The situation on the Lithuania-Belarus border has stabilised, but the migrant crisis is far from over, says an adviser to the Lithuanian president.
Former German Chancellor Angela Merkel's phone call to the Belarusian authoritarian leader Alexander Lukashenko has had an effect, too, according to Asta Skaisgirytė, the president's chief foreign policy adviser.
Read more: Migration crisis in Baltics and Poland
“The situation may have stabilised, but we don't think it is over,” she told LRT TV on Thursday. “Merkel's call has also produced a result. Perhaps it wasn't a long-term [solution], but [...] it helped us, Poland and Latvia."
There are still migrants in Belarus, leaving the risk that some of them may attempt to cross into the EU, according to Skaisgirytė.
“As far as I know, more than 3,000 [migrants] have been flown [out of Belarus]. Of course, these are only a part of those who have arrived, so we are not saying that the situation is good, full stop,” she said.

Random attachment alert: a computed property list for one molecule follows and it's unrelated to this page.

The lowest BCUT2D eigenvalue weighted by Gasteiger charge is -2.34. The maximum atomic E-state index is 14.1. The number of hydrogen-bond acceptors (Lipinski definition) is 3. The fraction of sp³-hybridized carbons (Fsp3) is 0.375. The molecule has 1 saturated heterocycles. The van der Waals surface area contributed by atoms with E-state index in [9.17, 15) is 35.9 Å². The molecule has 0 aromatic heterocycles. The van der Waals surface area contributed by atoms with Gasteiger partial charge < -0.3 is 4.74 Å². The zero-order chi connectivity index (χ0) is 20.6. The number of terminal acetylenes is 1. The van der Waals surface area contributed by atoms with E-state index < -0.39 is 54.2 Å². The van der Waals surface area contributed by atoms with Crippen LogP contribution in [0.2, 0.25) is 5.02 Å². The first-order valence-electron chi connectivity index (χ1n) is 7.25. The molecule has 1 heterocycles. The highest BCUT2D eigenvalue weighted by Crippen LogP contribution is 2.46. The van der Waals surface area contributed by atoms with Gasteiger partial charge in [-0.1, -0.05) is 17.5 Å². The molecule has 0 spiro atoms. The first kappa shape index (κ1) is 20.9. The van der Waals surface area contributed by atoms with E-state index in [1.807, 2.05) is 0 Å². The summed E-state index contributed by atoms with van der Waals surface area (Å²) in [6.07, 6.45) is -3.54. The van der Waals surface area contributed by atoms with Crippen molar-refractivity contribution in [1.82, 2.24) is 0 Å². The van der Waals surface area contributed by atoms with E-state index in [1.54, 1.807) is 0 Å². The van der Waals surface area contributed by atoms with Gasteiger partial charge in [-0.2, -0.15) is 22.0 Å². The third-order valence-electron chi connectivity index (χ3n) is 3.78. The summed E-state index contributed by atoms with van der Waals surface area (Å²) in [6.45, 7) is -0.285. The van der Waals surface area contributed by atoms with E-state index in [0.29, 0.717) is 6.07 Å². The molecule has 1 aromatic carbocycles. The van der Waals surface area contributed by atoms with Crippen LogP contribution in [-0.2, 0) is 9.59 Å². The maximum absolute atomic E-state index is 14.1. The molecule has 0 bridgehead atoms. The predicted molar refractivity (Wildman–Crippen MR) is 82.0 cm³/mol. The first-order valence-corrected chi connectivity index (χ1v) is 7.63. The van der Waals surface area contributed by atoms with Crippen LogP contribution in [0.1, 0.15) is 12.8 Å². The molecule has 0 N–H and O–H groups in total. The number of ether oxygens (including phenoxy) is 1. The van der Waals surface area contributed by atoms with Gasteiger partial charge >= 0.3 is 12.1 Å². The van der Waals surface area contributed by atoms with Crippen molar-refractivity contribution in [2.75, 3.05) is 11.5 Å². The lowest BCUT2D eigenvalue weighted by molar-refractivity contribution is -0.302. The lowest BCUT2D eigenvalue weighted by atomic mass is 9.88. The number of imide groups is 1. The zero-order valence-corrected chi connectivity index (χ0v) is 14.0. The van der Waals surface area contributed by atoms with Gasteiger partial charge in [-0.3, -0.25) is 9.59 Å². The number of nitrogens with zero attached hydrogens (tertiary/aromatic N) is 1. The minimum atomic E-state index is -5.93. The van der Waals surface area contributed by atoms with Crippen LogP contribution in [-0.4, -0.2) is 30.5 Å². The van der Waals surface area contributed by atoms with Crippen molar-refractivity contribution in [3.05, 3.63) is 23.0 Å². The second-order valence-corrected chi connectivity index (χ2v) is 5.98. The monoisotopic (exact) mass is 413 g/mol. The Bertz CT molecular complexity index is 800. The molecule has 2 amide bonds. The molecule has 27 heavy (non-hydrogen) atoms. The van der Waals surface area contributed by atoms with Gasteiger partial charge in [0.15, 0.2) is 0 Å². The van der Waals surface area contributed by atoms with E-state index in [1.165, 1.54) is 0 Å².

“On the contrary, there are still issues [to be resolved] regarding changes in EU legislation and the construction of the physical barrier,” she said, adding that “the president intends to raise them at next week's European Council meeting.”
Lithuania is currently building a fence along its border with Belarus. Vilnius has been trying to secure EU funding for it, but the European Commission insists it will not finance border walls.
Lithuanian border guards turned away 65 migrants on Wednesday after recording no attempts to cross the day before.
More than 4,200 migrants have crossed into Lithuania from Belarus this year. Over 7,900 more have been pushed back from the border, although the number may include repeated crossing attempts.
Lithuania and other EU countries have accused the Minsk regime of orchestrating migration crisis, calling it “hybrid aggression”.